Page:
Great balls of fire: Popular music in the 1950’s, Part 7 – 1956

This programme is part of the series Great Balls of Fire
In 1956 Harry Belafonte’s Calypso was the first full-length gramophone LPs to sell over one million copies. (© Flickr/Lawren)

In this nine-part radio essay, Pete Myers tells the stories behind the music and the people that created the sounds of the 1950’s. This was the decade in which rock ‘n roll burst upon the world, but it was also a time of memorable recordings by the likes of B.B. King and Nat King Cole, of Edith Piaf and Mario Lanza, Patti Page and Frank Sinatra. It was also a decade of outstanding instrumental and popular orchestra music from such stars as Mantovani and Henry Mancini.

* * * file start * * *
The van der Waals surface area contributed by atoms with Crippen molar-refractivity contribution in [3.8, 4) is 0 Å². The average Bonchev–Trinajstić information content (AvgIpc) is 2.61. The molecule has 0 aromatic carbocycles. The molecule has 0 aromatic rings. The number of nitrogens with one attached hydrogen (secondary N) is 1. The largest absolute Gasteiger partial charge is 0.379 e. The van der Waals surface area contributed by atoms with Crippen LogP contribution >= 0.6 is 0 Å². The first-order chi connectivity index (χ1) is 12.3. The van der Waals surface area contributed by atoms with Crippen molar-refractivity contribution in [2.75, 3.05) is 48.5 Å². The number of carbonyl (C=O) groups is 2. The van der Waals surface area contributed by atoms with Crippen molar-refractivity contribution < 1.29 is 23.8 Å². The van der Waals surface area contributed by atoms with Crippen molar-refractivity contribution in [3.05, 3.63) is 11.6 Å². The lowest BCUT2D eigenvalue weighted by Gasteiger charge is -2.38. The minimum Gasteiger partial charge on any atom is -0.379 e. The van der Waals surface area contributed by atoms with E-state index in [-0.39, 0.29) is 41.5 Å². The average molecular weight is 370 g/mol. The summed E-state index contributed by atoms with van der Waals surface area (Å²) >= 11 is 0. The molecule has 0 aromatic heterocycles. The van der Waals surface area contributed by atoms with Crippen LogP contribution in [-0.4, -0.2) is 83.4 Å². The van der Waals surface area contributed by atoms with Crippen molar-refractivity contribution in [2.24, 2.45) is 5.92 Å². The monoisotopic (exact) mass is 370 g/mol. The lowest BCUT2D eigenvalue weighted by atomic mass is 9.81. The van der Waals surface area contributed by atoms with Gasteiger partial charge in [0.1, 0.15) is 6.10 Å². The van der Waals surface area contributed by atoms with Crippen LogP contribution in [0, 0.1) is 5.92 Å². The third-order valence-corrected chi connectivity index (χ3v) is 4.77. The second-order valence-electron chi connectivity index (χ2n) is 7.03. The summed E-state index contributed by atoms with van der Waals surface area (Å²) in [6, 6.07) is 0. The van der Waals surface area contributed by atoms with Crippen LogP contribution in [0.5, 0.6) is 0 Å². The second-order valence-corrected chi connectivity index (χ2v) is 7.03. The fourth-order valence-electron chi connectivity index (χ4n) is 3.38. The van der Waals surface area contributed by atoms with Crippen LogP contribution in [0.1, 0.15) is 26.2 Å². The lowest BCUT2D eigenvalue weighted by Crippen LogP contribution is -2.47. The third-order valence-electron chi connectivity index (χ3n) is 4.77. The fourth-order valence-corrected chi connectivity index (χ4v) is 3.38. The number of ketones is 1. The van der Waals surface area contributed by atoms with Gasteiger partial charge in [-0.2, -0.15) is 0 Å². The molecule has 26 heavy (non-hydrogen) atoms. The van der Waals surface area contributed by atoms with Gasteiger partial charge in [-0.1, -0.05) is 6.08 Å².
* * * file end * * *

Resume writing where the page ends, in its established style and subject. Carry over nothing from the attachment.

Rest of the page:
Part 7 – 1956: An astounding year in a monumental decade of music: Elvis Presley releases his first platinum success in the now iconic “Heartbreak Hotel”, Johnny Cash records “I Walk the Line”, Fats Domino goes on to record his sixteenth and seventeenth million-selling hits (including “Blueberry Hill”), James Brown makes his biggest breakthrough yet, Chuck Berry tells Beethoven to roll over, Grace Kelly and Bing Crosby find “True Love”, Doris Day sings “Que, Sera Sera”, and ….. Harry Belafonte is crowned “King of the Calypso” upon the release of his calypso LP and its famous “Banana Boat Song”.

Producer: Pete Myers

Broadcast: March 9, 1991

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